Farming in the Great Barrier Reef catchment comes with a significant responsibility to be environmentally conscious, something that Frank Mugica has taken in his stride.
So much so, that he was nominated as a finalist for the Prince of Wales Reef Conservation award and the Reef Champion Stewardship Award in the 2018 Reef Championship Awards.
Frank Mugica runs “Mugica Farms”, Brandon, a furrow irrigated sugar cane production.
Since 2014, Mr Mugica has been an eager participant of Project Catalyst, a grower lead program partnered with Coca Cola WWF and the Australian Government, working to improve water quality from agricultural catchments that flows into the Great Barrier Reef.
The project encourages and assists farmers in increasing water use efficiency, preventing runoff and reducing application of nutrients and pesticides.
Mr Mugica recycles his irrigation water, capturing his irrigation water and putting it back into his farm instead of letting it run into the reef.
He felt as though he could do more to lessen his impact on the reef though and started seeking ways to better manage his soils, a key element of Project Catalyst’s work.
His solution to better understanding his soils was Vantage NEA’s Soil Information System (SiS).
The SiS process differs from traditional soil testing methods, as it uses EM mapping in conjunction with high resolution topographic technology to determine areas of variability in a field.
These locations are then tested with a unique soil probe and undisturbed soil cores are taken to a lab to be analysed.
The post processed soil maps created from the SiS results provide spatial context and relevance to soil information, allowing growers to understand their soil limitations and to develop accurate Variable Rate (VR) prescriptions to amend them.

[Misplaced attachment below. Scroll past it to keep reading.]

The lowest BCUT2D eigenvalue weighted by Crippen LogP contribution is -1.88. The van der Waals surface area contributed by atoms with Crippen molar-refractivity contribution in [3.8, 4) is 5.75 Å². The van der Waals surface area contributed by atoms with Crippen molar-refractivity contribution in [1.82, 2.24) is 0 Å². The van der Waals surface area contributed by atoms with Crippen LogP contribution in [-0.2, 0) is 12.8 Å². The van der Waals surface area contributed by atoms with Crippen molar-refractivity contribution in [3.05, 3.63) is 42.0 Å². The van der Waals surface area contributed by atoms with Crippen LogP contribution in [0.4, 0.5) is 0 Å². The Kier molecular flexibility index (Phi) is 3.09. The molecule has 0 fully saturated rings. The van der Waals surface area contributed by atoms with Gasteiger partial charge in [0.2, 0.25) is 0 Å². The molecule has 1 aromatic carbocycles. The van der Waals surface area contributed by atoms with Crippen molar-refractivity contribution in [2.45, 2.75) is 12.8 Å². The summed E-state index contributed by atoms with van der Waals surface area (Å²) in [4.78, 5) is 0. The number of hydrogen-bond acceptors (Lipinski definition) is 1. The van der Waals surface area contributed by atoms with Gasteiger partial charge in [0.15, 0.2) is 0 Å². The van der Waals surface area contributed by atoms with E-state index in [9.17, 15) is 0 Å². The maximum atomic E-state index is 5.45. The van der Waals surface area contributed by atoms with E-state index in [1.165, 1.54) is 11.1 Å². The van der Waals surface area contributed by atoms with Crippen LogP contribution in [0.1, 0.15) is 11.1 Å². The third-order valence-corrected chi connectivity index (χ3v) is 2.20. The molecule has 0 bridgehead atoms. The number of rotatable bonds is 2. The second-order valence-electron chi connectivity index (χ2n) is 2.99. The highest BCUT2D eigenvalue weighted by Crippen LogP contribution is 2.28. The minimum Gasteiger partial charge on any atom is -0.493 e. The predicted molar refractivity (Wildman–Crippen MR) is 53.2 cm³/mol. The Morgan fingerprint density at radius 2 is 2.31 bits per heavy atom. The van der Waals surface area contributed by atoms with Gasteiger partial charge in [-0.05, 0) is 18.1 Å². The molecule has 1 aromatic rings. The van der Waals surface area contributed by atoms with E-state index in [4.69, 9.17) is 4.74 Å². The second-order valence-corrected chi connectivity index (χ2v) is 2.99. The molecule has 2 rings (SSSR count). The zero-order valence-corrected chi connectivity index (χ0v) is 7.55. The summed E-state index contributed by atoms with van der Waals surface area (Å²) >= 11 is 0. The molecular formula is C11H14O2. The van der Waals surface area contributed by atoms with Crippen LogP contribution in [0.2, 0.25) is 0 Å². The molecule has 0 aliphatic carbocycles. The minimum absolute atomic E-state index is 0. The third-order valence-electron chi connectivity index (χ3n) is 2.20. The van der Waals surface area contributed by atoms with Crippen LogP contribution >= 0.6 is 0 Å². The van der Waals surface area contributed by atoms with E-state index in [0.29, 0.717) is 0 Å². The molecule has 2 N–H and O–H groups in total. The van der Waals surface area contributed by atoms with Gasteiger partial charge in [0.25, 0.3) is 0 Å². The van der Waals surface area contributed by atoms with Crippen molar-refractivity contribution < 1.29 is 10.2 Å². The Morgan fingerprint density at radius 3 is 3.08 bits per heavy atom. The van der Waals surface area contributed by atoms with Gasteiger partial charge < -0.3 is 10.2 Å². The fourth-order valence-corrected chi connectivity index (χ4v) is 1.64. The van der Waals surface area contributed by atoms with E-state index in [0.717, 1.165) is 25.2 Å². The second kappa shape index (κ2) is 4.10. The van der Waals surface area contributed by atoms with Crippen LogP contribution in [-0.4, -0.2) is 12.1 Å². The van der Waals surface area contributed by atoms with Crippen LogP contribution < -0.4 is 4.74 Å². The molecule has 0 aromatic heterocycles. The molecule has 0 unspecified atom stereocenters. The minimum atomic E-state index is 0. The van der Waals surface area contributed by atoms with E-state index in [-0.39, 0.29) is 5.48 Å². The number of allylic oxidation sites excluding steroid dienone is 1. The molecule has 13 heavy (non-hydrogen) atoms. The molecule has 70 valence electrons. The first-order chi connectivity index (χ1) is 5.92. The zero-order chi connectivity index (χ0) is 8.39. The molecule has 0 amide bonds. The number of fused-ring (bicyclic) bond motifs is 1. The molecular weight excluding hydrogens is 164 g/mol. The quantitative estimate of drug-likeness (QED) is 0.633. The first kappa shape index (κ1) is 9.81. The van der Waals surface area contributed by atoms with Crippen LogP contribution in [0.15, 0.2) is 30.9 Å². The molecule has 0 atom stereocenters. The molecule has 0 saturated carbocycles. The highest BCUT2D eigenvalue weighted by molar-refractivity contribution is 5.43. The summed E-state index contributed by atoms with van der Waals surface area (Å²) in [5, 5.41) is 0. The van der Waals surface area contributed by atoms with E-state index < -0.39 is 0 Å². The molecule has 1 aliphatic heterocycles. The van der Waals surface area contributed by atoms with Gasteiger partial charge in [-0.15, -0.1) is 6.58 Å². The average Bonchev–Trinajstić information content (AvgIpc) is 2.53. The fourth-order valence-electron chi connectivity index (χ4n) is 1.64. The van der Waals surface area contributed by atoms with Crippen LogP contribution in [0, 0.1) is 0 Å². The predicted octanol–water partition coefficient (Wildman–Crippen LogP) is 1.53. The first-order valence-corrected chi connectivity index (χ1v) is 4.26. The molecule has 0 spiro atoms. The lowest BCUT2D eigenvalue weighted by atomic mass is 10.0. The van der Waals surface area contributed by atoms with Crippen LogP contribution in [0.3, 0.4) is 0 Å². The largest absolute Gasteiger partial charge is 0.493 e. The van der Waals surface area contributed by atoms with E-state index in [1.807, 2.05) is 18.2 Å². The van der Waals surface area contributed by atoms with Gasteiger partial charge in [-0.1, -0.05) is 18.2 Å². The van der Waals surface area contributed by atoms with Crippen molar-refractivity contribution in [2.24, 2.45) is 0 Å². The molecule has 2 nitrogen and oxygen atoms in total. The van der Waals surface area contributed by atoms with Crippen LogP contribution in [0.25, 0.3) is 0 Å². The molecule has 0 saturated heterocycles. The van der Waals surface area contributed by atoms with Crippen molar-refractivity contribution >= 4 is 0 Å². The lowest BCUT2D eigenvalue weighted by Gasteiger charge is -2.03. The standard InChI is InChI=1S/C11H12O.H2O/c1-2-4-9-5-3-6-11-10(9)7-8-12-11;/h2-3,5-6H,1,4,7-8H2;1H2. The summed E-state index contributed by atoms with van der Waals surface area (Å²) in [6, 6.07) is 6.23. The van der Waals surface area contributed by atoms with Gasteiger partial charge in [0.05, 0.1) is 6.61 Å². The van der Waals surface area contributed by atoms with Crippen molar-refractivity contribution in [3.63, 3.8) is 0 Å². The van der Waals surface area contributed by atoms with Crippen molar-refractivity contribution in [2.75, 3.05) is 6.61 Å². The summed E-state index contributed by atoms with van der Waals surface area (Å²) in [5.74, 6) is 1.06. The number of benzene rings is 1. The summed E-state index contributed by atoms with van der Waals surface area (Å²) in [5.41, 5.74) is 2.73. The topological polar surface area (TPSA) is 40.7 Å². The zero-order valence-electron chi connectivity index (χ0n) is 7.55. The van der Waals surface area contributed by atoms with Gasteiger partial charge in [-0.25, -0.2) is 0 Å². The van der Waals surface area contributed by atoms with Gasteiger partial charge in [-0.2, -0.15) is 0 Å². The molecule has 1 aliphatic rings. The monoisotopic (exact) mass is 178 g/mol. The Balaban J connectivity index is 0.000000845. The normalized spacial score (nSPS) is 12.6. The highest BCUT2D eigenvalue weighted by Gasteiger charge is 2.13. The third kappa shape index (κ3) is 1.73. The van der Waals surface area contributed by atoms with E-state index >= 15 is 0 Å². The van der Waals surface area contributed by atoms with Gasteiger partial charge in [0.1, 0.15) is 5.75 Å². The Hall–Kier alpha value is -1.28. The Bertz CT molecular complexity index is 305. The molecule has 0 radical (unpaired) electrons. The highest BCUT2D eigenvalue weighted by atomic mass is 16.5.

Mr Mugica said he was always eager to try VR application and the SiS data he received gave him the confidence to do it.
Vantage NEA’s precision agronomist, Bryan Granshaw used the data to highlight regions in Frank’s paddock that had high sodicity levels
They developed a gypsum prescription rate of between 0.60 to 3 t/ha to decrease sodicity.
Having SiS analysis conducted has already paid for itself twice over, Mr. Mugica said, with the proof lying in more consistent yields.
“The Variable Rate prescription meant I received about a tonne more of cane per hectare, working out at about $350/ha more,” he said.
It’s also coincided with Mr Mugica’s environmental goals, as he’s been able to become more accurate with his input application.
This has meant he’s been able to use less inputs and only apply what his soil needs, ensuring better absorption and increasing soil health.
“It’s completely eliminated any guess work,” he said.
Since Mr. Mugica received his SiS data back, he said he’s been using it to make better management decisions across the whole farm.
“I’ve been able to use the data to determine things like what fertiliser I should be using, my cane variety selection and how to best manage my water,” he said.
In addition to identifying high sodic areas, the unique ability of SiS to classify soil groups and collect undisturbed soil cores down to 1200mm has allowed Mr Mugica’s agronomist to detect soil deficiencies that traditional soil analysis had not revealed.
Mr Mugica was then able to work with his agronomist to configure VR prescriptions for his other inputs like Lime, to correct PH imbalances and mil mud and ash, to increase his organic carbon.
He’s also using the data to better manage his irrigation and minimize soil saturation.
Bryan Granshaw and Mr. Mugica looked over five different SiS data layers relating to plant available water and split the farm into four major zones with differing moisture holding capacity.
They then installed a moisture probe into each zone.
Mr. Mugica is now able to closely monitor his soil’s moisture requirements, allowing him to make better irrigation decisions.
“This will help me further reduce my run off and prevent me from over irrigating,” he said.